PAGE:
Skip to comments.HANDS AND PLOWS AND LOOKING BACK
Posted on 01/17/2006 8:49:43 PM PST by Huber
Here's another indication that an Anglican split will be the best thing that could possibly happen to conservative Anglicanism. Sam Pascoe, rector of Grace Anglican Church of Orange Park, Florida, writes his parish:
As I write, I am in Birmingham, Alabama, at the Anglican Mission in America Winter Conference. I am here with Janie Simpson (our Senior Warden), Travis Greenman and Rob Sanders (Associates), Karen Allen (our Children’s Ministry Coordinator, and Roberta Harkey (parishioner). Many other clergy from the area are here as well including Jim McCaslin from All Souls, Neil Lebhar from Church of the Redeemer, Eric Dudley from St. Peter’s Church and Jim Needham from St. Luke’s in Tallahassee.
Even though Grace Church is not officially part of the Anglican Mission, it is a very encouraging to be part of such a conference. It is well-organized and well-attended, with over 1,000 souls from 32 states and several foreign countries. There are also nine Archbishops from the larger Anglican Communion. Together they represent over 1/4 of the Anglican Communion. And, they are firmly united in the conviction that churches such as Grace must continue to prosper and not be bullied about. With that background, let me report to you some of what has been happening over the last several days.
First, last weekend was glorious. It mirrored our Lord’s passion in that on Friday we died to our old allegiances to the Episcopal Church. Then, on Sunday, we were resurrected as an Anglican Church in full communion with the rest of Anglican Christians around the world through the ministrations of Bp. Thomas Johnston and the Province of Rwanda, Africa.
On Tuesday, January 10, the Standing Committee of the Diocese of Florida met and voted to recommend to the Bishop of Florida (Johnson Howard) that I be "inhibited." Thus, if I were an "Episcopal" priest, I could not perform any priestly functions within his jurisdiction. The bishop did, indeed, move to inhibit me. I received official notice of Johnson Howard’s action today.
Of course, Mr. Howard no longer has any authority over me because I am not an Episcopal priest. He no longer has any authority of Grace Church because it is not an Episcopal congregation. So, while interesting in an odd sort of way, Mr. Howard’s actions are irrelevant to my life as a priest or our life as a congregation.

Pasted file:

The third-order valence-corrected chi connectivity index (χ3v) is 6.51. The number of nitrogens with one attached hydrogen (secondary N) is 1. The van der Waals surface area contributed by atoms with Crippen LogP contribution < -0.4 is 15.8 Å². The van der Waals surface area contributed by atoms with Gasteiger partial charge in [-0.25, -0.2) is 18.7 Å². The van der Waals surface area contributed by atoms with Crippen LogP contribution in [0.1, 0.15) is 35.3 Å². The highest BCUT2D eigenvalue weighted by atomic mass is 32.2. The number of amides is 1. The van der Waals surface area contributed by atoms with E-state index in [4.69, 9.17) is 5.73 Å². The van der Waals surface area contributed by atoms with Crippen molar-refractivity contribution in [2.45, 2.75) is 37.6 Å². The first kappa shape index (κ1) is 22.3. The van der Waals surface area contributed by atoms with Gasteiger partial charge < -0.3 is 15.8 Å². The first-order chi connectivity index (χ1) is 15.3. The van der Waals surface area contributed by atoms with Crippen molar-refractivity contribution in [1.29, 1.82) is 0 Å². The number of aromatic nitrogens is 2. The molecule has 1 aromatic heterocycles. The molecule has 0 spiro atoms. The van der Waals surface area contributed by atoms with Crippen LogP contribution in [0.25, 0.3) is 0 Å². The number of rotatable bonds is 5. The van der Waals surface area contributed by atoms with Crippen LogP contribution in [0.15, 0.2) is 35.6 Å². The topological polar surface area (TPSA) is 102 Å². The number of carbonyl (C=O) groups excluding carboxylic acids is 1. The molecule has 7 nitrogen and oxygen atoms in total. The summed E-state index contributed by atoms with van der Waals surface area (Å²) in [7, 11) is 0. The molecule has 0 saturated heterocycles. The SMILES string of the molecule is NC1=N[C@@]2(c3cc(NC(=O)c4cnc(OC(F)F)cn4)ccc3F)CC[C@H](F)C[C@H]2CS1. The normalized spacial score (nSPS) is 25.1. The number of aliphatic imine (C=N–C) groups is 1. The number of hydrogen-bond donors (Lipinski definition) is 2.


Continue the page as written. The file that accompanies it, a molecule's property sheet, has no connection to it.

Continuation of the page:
Word also leaked out of the meeting that the Standing Committee gave serious consideration to "padlocking" our church. Happily, this idea was rejected. One idea that was not rejected, apparently, was that Johnson Howard petition the Archbishop of Canterbury to discipline Archbishop Immanuel Kolini for receiving us into the Province of Rwanda. We have not received any official notification that this has happened, but it would be consistent with Mr. Howard’s approach. I will keep you posted.
Finally, you may have seen a letter sent by Mr. Howard to the Episcopal Diocese of Florida regarding what has been happening. It was a long missile of an epistle, full of half-truths and false assurances, crying "peace, peace, when there is no peace" and, finally, misquoting our Lord’s Great Commission to prop up a shaky agenda. It makes one sad to read it.
What are the implications for us? None, really. We have received our marching orders. We have a renewed commitment to mission and the Gospel of Jesus Christ. We have an enormous, God-sized task before us. It is what whimsical management types call a "Bee-HAG," a "Big, Hairy, Audacious Goal." Our opportunity and our calling is way too big and way too important to be hi-jacked, side-tracked, or distracted by minor irritants and momentary afflictions.
We are often faced with choices. These often involve choosing between the momentary and the momentous. Those choices create momentum. We at Grace Church have made our choice. We have chosen to be involved in momentous causes, not momentary distractions. We have momentum for mission and ministry. We have set our face like a flint.
Yes, we are standing firm, but we are not standing still.
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